I find that one of the things that keeps people from baking more yeast breads is the time it takes from start to finish. The active time is not necessarily that great, but because the bread dough must rise at least once to give the yeast a chance to work, there is a lot of down time for dough. This is often not a problem on laid-back weekends or when you’re working in/around the house, but on a weeknight or a weekend when you’re running back and forth to various activities, it can really be a turn off.
Fortunately, there is a way to make the bread-making process much more convenient, although it doesn’t actually speed things up: freeze the dough. Almost all doughs can be made and frozen in advance, then either thawed just before baking or baked for a few extra minutes when you’re ready to eat.
The reason that freezing the dough – and I’m talking about a period of a few days or weeks, not years, although I have frozen things like pizza dough for months without problems – works is that cold temperatures essentially put yeast to sleep. You see, despite the fact that overly high temperatures can kill yeast rapidly, yeast is a resilient organism and can actually “hibernate,” slowing themselves down, for a period at low temperatures. Warmth and moisture (in the case of freeze-dried yeast) will wake them up again. This is why overnight rises in the fridge are called for in some recipes to allow the dough to develop slowly, and why adding warm liquid to yeast will activate it very quickly.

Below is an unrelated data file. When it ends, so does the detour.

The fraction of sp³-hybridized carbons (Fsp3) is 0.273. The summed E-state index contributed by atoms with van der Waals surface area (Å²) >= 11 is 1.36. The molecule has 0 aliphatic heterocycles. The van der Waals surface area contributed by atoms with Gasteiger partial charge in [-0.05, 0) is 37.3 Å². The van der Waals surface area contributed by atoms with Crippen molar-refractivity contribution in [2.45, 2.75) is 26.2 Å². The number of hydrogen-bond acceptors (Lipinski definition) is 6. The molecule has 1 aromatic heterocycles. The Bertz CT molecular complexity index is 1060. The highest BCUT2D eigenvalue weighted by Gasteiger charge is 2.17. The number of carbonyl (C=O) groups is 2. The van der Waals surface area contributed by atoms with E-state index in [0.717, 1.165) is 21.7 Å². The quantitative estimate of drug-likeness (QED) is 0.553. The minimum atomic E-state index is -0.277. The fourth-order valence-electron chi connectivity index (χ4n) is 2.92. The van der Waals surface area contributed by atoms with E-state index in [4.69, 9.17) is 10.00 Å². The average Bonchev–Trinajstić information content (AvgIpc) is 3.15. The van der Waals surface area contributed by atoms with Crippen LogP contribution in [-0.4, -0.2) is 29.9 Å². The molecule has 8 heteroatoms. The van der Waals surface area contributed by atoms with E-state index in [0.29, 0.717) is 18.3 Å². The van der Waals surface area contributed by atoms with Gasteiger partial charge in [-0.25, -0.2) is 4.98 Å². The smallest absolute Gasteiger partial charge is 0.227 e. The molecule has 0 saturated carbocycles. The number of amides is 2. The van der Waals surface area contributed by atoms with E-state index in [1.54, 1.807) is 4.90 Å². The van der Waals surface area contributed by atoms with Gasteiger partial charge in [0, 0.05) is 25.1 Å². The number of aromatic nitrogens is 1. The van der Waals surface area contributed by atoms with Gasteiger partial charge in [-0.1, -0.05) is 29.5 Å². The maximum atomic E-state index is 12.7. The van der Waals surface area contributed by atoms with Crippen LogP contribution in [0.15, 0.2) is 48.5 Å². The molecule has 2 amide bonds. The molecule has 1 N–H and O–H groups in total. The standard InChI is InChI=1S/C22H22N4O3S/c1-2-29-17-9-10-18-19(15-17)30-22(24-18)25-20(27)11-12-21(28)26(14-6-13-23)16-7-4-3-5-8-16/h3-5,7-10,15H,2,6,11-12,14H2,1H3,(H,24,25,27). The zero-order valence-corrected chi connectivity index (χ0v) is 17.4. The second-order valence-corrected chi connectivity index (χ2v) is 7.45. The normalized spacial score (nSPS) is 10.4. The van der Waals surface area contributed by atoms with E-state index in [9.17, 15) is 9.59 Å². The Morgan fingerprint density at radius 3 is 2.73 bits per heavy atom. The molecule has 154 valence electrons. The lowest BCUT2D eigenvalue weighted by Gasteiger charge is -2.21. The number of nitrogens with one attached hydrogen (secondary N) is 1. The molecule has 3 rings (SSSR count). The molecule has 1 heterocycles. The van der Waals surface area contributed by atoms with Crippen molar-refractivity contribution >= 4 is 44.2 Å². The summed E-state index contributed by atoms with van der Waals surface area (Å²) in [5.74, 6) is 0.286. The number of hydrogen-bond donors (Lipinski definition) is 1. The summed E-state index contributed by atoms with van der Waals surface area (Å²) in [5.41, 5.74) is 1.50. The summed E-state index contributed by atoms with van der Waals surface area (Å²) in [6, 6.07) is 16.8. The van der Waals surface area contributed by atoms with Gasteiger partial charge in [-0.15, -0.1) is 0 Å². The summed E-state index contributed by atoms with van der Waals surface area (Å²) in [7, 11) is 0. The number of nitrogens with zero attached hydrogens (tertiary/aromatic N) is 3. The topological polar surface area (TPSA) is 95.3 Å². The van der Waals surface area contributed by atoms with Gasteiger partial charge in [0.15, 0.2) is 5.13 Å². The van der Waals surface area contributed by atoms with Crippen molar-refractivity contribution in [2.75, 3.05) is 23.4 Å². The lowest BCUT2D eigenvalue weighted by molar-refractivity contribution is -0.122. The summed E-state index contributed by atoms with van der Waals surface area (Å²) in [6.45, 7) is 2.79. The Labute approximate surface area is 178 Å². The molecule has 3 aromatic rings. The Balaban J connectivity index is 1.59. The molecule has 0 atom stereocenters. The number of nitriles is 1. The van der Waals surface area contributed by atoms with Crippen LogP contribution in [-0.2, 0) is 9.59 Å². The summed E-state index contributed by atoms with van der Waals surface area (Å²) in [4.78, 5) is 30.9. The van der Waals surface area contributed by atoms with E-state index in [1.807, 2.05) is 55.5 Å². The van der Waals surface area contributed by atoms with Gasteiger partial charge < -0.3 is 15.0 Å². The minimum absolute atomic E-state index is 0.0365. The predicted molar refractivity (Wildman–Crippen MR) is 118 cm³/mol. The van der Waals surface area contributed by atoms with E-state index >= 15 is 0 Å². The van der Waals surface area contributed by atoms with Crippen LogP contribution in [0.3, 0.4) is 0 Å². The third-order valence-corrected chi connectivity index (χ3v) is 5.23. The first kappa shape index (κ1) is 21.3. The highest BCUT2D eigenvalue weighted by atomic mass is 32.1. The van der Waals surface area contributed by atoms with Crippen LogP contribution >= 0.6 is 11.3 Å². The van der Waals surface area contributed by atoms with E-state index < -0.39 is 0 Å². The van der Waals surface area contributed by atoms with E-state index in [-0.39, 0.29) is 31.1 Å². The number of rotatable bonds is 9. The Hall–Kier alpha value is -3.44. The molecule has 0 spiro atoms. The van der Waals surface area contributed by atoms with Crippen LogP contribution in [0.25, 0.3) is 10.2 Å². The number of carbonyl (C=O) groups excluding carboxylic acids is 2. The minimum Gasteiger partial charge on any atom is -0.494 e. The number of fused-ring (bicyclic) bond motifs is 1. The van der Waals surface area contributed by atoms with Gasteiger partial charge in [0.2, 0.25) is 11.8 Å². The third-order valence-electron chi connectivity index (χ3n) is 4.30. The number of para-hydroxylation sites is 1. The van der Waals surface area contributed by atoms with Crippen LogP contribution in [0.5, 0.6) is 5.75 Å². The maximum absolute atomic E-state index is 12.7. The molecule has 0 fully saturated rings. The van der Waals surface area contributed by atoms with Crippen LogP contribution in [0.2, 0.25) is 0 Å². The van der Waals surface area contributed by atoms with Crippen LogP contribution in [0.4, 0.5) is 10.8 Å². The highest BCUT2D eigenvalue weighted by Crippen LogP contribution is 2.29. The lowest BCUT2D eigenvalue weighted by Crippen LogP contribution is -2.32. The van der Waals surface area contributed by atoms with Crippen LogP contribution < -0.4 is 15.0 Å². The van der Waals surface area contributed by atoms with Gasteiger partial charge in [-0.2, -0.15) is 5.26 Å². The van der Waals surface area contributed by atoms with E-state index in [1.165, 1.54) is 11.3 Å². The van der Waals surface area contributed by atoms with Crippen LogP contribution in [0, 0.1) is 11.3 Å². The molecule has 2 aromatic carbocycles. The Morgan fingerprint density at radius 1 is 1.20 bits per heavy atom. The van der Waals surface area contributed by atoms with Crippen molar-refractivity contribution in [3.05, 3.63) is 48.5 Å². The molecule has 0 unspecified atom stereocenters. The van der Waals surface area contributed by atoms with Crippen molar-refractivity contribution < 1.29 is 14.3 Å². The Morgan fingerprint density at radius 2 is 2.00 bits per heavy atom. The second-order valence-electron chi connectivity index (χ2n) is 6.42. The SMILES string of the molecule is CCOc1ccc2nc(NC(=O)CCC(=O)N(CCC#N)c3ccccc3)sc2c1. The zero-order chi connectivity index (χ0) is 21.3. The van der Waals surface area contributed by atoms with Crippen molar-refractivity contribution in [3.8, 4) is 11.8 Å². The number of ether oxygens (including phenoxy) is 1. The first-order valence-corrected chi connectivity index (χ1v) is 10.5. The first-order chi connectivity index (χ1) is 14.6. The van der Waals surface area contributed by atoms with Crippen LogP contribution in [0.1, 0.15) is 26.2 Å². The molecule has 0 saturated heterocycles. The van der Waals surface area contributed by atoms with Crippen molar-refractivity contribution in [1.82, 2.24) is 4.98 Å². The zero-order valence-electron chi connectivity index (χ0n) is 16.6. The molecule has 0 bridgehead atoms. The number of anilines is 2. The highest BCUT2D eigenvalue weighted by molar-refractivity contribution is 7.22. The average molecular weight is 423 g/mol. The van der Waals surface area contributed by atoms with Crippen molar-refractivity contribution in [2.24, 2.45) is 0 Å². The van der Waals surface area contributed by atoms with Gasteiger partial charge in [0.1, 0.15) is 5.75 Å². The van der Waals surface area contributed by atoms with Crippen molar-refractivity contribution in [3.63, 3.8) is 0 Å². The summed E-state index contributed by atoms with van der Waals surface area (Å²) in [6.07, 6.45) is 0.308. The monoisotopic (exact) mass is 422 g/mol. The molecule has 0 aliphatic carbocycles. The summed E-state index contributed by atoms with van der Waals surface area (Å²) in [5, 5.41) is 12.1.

If you are going to freeze dough, do so after the first rise and let it come back to room temperature before shaping and baking it when possible for optimal results. If the recipe you are working from only has one rise and no shaping step, just leave the dough out for about 20 minutes before freezing to give the yeast a chance to start doing their thing. Again, bring the dough to room temperature before baking. I find that a lightly oiled ziplock bag works beautifully for freezing dough, especially since it can be labeled with the date and name of the dough inside.